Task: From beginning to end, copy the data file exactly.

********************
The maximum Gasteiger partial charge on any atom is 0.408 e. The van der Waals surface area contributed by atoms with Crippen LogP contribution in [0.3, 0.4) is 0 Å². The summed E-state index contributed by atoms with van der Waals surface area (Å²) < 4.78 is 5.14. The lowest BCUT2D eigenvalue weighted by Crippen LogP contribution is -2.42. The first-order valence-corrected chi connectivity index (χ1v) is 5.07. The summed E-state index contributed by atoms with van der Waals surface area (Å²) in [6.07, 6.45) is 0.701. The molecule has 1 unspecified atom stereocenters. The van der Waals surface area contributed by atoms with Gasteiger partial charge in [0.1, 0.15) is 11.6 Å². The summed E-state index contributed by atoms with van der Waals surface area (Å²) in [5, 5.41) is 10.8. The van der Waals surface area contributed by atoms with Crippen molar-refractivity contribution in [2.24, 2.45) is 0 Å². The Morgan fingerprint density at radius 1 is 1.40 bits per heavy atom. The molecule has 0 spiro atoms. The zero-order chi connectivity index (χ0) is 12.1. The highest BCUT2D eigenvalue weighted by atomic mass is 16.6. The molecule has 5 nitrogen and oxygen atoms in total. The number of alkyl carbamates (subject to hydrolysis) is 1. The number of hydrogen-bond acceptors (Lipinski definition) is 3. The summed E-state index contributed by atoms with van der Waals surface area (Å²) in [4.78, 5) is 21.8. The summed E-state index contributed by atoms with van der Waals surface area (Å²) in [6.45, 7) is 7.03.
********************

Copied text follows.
The maximum Gasteiger partial charge on any atom is 0.408 e. The van der Waals surface area contributed by atoms with Crippen LogP contribution in [0.3, 0.4) is 0 Å². The summed E-state index contributed by atoms with van der Waals surface area (Å²) < 4.78 is 5.14. The lowest BCUT2D eigenvalue weighted by Crippen LogP contribution is -2.42. The first-order valence-corrected chi connectivity index (χ1v) is 5.07. The summed E-state index contributed by atoms with van der Waals surface area (Å²) in [6.07, 6.45) is 0.701. The molecule has 1 unspecified atom stereocenters. The van der Waals surface area contributed by atoms with Gasteiger partial charge in [0.1, 0.15) is 11.6 Å². The summed E-state index contributed by atoms with van der Waals surface area (Å²) in [5, 5.41) is 10.8. The van der Waals surface area contributed by atoms with Crippen molar-refractivity contribution in [2.24, 2.45) is 0 Å². The Morgan fingerprint density at radius 1 is 1.40 bits per heavy atom. The molecule has 0 spiro atoms. The zero-order chi connectivity index (χ0) is 12.1. The highest BCUT2D eigenvalue weighted by atomic mass is 16.6. The molecule has 5 nitrogen and oxygen atoms in total. The number of alkyl carbamates (subject to hydrolysis) is 1. The number of hydrogen-bond acceptors (Lipinski definition) is 3. The summed E-state index contributed by atoms with van der Waals surface area (Å²) in [4.78, 5) is 21.8. The summed E-state index contributed by atoms with van der Waals surface area (Å²) in [6.45, 7) is 7.03.